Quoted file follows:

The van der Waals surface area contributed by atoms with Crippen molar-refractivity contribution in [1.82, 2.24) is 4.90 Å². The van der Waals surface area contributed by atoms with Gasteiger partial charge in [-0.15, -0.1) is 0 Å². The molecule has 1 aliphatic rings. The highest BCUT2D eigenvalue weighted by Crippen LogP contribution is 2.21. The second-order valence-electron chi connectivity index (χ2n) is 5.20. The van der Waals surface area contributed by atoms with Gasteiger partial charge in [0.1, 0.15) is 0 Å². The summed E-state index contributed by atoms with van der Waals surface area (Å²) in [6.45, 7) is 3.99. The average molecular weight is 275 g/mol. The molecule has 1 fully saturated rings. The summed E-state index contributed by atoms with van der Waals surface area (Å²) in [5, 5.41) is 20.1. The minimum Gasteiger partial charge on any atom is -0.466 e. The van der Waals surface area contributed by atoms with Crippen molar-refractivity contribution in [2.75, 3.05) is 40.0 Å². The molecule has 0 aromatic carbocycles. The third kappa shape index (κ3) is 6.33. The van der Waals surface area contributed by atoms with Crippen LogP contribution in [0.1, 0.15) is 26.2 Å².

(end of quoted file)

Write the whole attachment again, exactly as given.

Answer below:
The van der Waals surface area contributed by atoms with Crippen molar-refractivity contribution in [1.82, 2.24) is 4.90 Å². The van der Waals surface area contributed by atoms with Gasteiger partial charge in [-0.15, -0.1) is 0 Å². The molecule has 1 aliphatic rings. The highest BCUT2D eigenvalue weighted by Crippen LogP contribution is 2.21. The second-order valence-electron chi connectivity index (χ2n) is 5.20. The van der Waals surface area contributed by atoms with Gasteiger partial charge in [0.1, 0.15) is 0 Å². The summed E-state index contributed by atoms with van der Waals surface area (Å²) in [6.45, 7) is 3.99. The average molecular weight is 275 g/mol. The molecule has 1 fully saturated rings. The summed E-state index contributed by atoms with van der Waals surface area (Å²) in [5, 5.41) is 20.1. The minimum Gasteiger partial charge on any atom is -0.466 e. The van der Waals surface area contributed by atoms with Crippen molar-refractivity contribution in [2.75, 3.05) is 40.0 Å². The molecule has 0 aromatic carbocycles. The third kappa shape index (κ3) is 6.33. The van der Waals surface area contributed by atoms with Crippen LogP contribution in [0.1, 0.15) is 26.2 Å².